YES! Read the heroically assembled and translated Selected Works of José Antonio Ramos Sucre and experience a re-dedication to the diabolical Art-life we have all grasped so desperately amid the tear-gas and tasings of the victors, the idiocy of the prosperity gospel.  Let the remains of 2013 ignite in a crepuscular monument to José Antonio Ramos Sucre, to Guillermo Parra, to Bill Lavender and the apparently defunct ( O slain! Slain by capitalist administrators!) University of New Orleans Press for publishing this vital and necessary work. This is success in life.

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Autistic Cuneiforms: Styx Förlag, CM Lundberg and Mattias Forshage

by on Jul.24, 2013

One of the most inspiring books I’ve been reading over the past few months has been the Swedish publisher Styx Förlag’s anthology Autistisk Kilskrift. It’s somewhat oriented around the work of Mattias Forshage, one of the original members of the Surrealist Group of Stockholm, which readers of this blog might know from my discussions of Aase Berg, who got her start there in the 80s.For example, together Forshage and Berg wrote the manifesto Surrealism in Ulterior times, which can be found in translation here.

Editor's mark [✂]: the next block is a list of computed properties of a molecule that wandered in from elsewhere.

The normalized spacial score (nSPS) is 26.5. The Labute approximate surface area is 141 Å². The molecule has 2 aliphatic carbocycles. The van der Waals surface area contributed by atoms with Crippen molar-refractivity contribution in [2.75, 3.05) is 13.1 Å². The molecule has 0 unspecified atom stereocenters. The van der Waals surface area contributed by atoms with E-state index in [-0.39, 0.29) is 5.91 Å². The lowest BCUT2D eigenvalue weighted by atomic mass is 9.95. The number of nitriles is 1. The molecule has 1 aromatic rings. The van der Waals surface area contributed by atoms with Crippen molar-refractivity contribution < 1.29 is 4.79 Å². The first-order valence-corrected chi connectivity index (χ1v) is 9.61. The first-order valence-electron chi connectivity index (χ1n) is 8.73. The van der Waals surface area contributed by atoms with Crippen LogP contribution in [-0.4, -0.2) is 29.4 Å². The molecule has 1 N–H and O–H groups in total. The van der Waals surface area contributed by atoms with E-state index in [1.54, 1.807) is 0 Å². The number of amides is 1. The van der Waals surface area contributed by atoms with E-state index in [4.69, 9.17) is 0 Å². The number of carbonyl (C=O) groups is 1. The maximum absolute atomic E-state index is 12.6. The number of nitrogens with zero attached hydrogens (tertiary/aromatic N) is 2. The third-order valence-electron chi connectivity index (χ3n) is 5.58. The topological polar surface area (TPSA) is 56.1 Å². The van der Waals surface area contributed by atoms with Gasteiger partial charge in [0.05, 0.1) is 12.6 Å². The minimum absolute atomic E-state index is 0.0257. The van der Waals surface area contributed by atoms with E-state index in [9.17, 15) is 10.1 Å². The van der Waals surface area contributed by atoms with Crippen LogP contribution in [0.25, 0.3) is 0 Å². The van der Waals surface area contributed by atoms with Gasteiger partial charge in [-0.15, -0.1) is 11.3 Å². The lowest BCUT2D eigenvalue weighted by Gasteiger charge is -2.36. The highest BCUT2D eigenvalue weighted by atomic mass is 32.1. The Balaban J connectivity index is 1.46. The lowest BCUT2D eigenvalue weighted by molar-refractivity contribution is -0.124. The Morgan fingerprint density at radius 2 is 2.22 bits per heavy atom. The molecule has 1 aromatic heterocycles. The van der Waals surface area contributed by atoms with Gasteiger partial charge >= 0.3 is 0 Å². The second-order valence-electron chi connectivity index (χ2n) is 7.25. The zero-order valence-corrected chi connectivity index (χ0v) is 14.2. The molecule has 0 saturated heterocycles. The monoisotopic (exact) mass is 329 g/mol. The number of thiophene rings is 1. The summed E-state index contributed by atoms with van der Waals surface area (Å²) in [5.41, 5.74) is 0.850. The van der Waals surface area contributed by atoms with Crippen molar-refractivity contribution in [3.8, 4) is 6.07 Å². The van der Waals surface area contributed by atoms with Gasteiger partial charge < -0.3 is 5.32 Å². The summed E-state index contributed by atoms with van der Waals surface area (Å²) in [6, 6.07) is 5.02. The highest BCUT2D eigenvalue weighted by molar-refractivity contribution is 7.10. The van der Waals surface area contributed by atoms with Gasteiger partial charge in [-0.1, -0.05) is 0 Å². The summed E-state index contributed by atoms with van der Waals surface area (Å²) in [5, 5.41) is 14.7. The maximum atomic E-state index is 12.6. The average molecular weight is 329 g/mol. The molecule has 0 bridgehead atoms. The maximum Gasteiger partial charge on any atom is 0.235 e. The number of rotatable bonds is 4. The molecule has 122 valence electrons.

Anyway this anthology is marvelous and strange, eclectic. One of my favorite writers in here is CM Lundberg, for example (in my hasty translation):

Rat Song (slow mentally ill music):

Something new that kind of got the thought to go askance and
never successfully reached the destination, it was enemies, she with the small
fetuses (with glitter on) plus somebody else.
One was not allowed to talk about one’s obsessions. Some built houses.
It was more exciting to see.
My contact with catholocism:
I called around 11 from the mushroom. Needed to be cleansed. A good